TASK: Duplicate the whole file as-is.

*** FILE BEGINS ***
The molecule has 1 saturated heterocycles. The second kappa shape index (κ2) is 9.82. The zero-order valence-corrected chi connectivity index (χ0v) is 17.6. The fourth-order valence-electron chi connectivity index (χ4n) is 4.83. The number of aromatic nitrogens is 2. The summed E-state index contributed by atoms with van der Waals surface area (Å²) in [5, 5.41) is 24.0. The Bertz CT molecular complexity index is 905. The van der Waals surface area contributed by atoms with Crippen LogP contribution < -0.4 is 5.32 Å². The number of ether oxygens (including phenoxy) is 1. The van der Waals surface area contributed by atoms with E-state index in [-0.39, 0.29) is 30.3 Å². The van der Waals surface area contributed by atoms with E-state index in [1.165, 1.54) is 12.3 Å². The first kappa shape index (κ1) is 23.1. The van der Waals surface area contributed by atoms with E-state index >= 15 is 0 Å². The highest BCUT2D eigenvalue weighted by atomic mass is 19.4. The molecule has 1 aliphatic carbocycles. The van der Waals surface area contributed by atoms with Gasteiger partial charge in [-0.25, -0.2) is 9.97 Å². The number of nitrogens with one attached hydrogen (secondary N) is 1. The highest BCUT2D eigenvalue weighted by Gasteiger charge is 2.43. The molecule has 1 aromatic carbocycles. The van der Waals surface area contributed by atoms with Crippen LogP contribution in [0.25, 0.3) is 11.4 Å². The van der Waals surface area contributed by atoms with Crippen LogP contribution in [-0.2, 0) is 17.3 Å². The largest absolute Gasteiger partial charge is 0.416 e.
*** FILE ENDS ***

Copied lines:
The molecule has 1 saturated heterocycles. The second kappa shape index (κ2) is 9.82. The zero-order valence-corrected chi connectivity index (χ0v) is 17.6. The fourth-order valence-electron chi connectivity index (χ4n) is 4.83. The number of aromatic nitrogens is 2. The summed E-state index contributed by atoms with van der Waals surface area (Å²) in [5, 5.41) is 24.0. The Bertz CT molecular complexity index is 905. The van der Waals surface area contributed by atoms with Crippen LogP contribution < -0.4 is 5.32 Å². The number of ether oxygens (including phenoxy) is 1. The van der Waals surface area contributed by atoms with E-state index in [-0.39, 0.29) is 30.3 Å². The van der Waals surface area contributed by atoms with E-state index in [1.165, 1.54) is 12.3 Å². The first kappa shape index (κ1) is 23.1. The van der Waals surface area contributed by atoms with E-state index >= 15 is 0 Å². The highest BCUT2D eigenvalue weighted by atomic mass is 19.4. The molecule has 1 aliphatic carbocycles. The van der Waals surface area contributed by atoms with Gasteiger partial charge in [-0.25, -0.2) is 9.97 Å². The number of nitrogens with one attached hydrogen (secondary N) is 1. The highest BCUT2D eigenvalue weighted by Gasteiger charge is 2.43. The molecule has 1 aromatic carbocycles. The van der Waals surface area contributed by atoms with Crippen LogP contribution in [0.25, 0.3) is 11.4 Å². The van der Waals surface area contributed by atoms with Crippen LogP contribution in [-0.2, 0) is 17.3 Å². The largest absolute Gasteiger partial charge is 0.416 e.